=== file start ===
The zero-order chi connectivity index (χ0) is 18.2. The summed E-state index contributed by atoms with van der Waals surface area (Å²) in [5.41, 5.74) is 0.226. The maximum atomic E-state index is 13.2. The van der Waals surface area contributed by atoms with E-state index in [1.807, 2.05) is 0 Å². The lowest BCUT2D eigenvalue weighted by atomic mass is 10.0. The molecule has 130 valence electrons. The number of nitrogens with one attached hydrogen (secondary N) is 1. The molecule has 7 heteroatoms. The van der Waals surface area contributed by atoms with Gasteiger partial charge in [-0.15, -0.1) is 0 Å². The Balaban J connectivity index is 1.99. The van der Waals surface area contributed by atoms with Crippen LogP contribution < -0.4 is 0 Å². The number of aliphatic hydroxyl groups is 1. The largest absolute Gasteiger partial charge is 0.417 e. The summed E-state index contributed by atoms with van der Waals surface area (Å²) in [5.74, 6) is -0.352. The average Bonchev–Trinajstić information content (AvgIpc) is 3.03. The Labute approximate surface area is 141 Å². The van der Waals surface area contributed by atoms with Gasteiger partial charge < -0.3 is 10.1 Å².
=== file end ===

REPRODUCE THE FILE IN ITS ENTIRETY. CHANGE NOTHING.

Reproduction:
The zero-order chi connectivity index (χ0) is 18.2. The summed E-state index contributed by atoms with van der Waals surface area (Å²) in [5.41, 5.74) is 0.226. The maximum atomic E-state index is 13.2. The van der Waals surface area contributed by atoms with E-state index in [1.807, 2.05) is 0 Å². The lowest BCUT2D eigenvalue weighted by atomic mass is 10.0. The molecule has 130 valence electrons. The number of nitrogens with one attached hydrogen (secondary N) is 1. The molecule has 7 heteroatoms. The van der Waals surface area contributed by atoms with Gasteiger partial charge in [-0.15, -0.1) is 0 Å². The Balaban J connectivity index is 1.99. The van der Waals surface area contributed by atoms with Crippen LogP contribution < -0.4 is 0 Å². The number of aliphatic hydroxyl groups is 1. The largest absolute Gasteiger partial charge is 0.417 e. The summed E-state index contributed by atoms with van der Waals surface area (Å²) in [5.74, 6) is -0.352. The average Bonchev–Trinajstić information content (AvgIpc) is 3.03. The Labute approximate surface area is 141 Å². The van der Waals surface area contributed by atoms with Gasteiger partial charge < -0.3 is 10.1 Å².